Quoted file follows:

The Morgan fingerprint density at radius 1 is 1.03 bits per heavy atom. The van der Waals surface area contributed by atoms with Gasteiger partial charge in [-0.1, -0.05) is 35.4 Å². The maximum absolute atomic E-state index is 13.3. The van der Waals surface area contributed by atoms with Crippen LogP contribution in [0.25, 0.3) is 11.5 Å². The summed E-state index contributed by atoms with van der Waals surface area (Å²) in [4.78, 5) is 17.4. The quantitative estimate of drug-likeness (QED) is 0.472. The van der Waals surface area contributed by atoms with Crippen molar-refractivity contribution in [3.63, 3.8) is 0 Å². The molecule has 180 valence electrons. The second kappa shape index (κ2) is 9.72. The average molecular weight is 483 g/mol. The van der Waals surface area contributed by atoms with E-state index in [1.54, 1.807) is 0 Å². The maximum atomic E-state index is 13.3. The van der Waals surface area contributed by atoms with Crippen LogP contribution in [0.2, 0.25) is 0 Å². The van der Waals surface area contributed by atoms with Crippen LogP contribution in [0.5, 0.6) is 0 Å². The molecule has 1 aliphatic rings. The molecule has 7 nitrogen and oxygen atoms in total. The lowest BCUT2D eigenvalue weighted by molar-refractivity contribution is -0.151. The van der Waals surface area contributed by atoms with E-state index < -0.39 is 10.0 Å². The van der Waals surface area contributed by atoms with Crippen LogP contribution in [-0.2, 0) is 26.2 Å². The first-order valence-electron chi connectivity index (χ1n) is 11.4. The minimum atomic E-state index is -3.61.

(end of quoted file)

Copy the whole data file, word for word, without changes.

The Morgan fingerprint density at radius 1 is 1.03 bits per heavy atom. The van der Waals surface area contributed by atoms with Gasteiger partial charge in [-0.1, -0.05) is 35.4 Å². The maximum absolute atomic E-state index is 13.3. The van der Waals surface area contributed by atoms with Crippen LogP contribution in [0.25, 0.3) is 11.5 Å². The summed E-state index contributed by atoms with van der Waals surface area (Å²) in [4.78, 5) is 17.4. The quantitative estimate of drug-likeness (QED) is 0.472. The van der Waals surface area contributed by atoms with Crippen molar-refractivity contribution in [3.63, 3.8) is 0 Å². The molecule has 180 valence electrons. The second kappa shape index (κ2) is 9.72. The average molecular weight is 483 g/mol. The van der Waals surface area contributed by atoms with E-state index in [1.54, 1.807) is 0 Å². The maximum atomic E-state index is 13.3. The van der Waals surface area contributed by atoms with Crippen LogP contribution in [0.2, 0.25) is 0 Å². The van der Waals surface area contributed by atoms with Crippen LogP contribution in [0.5, 0.6) is 0 Å². The molecule has 1 aliphatic rings. The molecule has 7 nitrogen and oxygen atoms in total. The lowest BCUT2D eigenvalue weighted by molar-refractivity contribution is -0.151. The van der Waals surface area contributed by atoms with E-state index < -0.39 is 10.0 Å². The van der Waals surface area contributed by atoms with Crippen LogP contribution in [-0.2, 0) is 26.2 Å². The first-order valence-electron chi connectivity index (χ1n) is 11.4. The minimum atomic E-state index is -3.61.